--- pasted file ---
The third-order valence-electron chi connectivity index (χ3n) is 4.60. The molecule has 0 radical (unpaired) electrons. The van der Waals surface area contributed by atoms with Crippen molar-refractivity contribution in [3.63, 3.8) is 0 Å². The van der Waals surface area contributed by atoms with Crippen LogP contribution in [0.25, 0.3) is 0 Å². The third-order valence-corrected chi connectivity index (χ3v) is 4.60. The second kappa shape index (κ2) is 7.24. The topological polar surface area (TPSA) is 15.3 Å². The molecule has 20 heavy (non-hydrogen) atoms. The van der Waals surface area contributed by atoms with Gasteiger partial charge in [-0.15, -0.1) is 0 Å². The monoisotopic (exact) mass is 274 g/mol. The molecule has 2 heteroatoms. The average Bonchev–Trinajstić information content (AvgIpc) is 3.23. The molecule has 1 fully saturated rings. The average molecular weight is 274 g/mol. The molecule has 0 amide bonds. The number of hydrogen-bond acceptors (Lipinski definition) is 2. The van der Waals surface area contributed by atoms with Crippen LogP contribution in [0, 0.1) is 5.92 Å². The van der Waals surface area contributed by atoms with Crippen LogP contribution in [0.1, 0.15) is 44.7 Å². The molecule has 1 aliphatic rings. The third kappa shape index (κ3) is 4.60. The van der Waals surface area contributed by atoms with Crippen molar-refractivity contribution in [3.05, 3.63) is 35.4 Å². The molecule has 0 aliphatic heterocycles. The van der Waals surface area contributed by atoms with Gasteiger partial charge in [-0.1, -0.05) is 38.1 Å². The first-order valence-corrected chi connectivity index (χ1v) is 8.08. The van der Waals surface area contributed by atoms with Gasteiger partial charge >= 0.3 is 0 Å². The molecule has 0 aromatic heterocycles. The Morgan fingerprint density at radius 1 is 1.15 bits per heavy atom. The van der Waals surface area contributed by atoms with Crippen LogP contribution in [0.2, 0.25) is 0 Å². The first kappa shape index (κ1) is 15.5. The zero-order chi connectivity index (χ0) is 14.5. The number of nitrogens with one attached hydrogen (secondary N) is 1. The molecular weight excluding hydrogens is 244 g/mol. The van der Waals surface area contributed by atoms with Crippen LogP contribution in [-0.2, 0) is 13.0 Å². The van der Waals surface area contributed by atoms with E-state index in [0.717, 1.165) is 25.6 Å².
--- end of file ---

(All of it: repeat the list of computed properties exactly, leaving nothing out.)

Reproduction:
The third-order valence-electron chi connectivity index (χ3n) is 4.60. The molecule has 0 radical (unpaired) electrons. The van der Waals surface area contributed by atoms with Crippen molar-refractivity contribution in [3.63, 3.8) is 0 Å². The van der Waals surface area contributed by atoms with Crippen LogP contribution in [0.25, 0.3) is 0 Å². The third-order valence-corrected chi connectivity index (χ3v) is 4.60. The second kappa shape index (κ2) is 7.24. The topological polar surface area (TPSA) is 15.3 Å². The molecule has 20 heavy (non-hydrogen) atoms. The van der Waals surface area contributed by atoms with Gasteiger partial charge in [-0.15, -0.1) is 0 Å². The monoisotopic (exact) mass is 274 g/mol. The molecule has 2 heteroatoms. The average Bonchev–Trinajstić information content (AvgIpc) is 3.23. The molecule has 1 fully saturated rings. The average molecular weight is 274 g/mol. The molecule has 0 amide bonds. The number of hydrogen-bond acceptors (Lipinski definition) is 2. The van der Waals surface area contributed by atoms with Crippen LogP contribution in [0, 0.1) is 5.92 Å². The van der Waals surface area contributed by atoms with Crippen LogP contribution in [0.1, 0.15) is 44.7 Å². The molecule has 1 aliphatic rings. The third kappa shape index (κ3) is 4.60. The van der Waals surface area contributed by atoms with Crippen molar-refractivity contribution in [3.05, 3.63) is 35.4 Å². The molecule has 0 aliphatic heterocycles. The van der Waals surface area contributed by atoms with Gasteiger partial charge in [-0.1, -0.05) is 38.1 Å². The first-order valence-corrected chi connectivity index (χ1v) is 8.08. The van der Waals surface area contributed by atoms with Gasteiger partial charge >= 0.3 is 0 Å². The molecule has 0 aromatic heterocycles. The Morgan fingerprint density at radius 1 is 1.15 bits per heavy atom. The van der Waals surface area contributed by atoms with Crippen LogP contribution in [0.2, 0.25) is 0 Å². The first kappa shape index (κ1) is 15.5. The zero-order chi connectivity index (χ0) is 14.5. The number of nitrogens with one attached hydrogen (secondary N) is 1. The molecular weight excluding hydrogens is 244 g/mol. The van der Waals surface area contributed by atoms with Crippen LogP contribution in [-0.2, 0) is 13.0 Å². The van der Waals surface area contributed by atoms with E-state index in [0.717, 1.165) is 25.6 Å².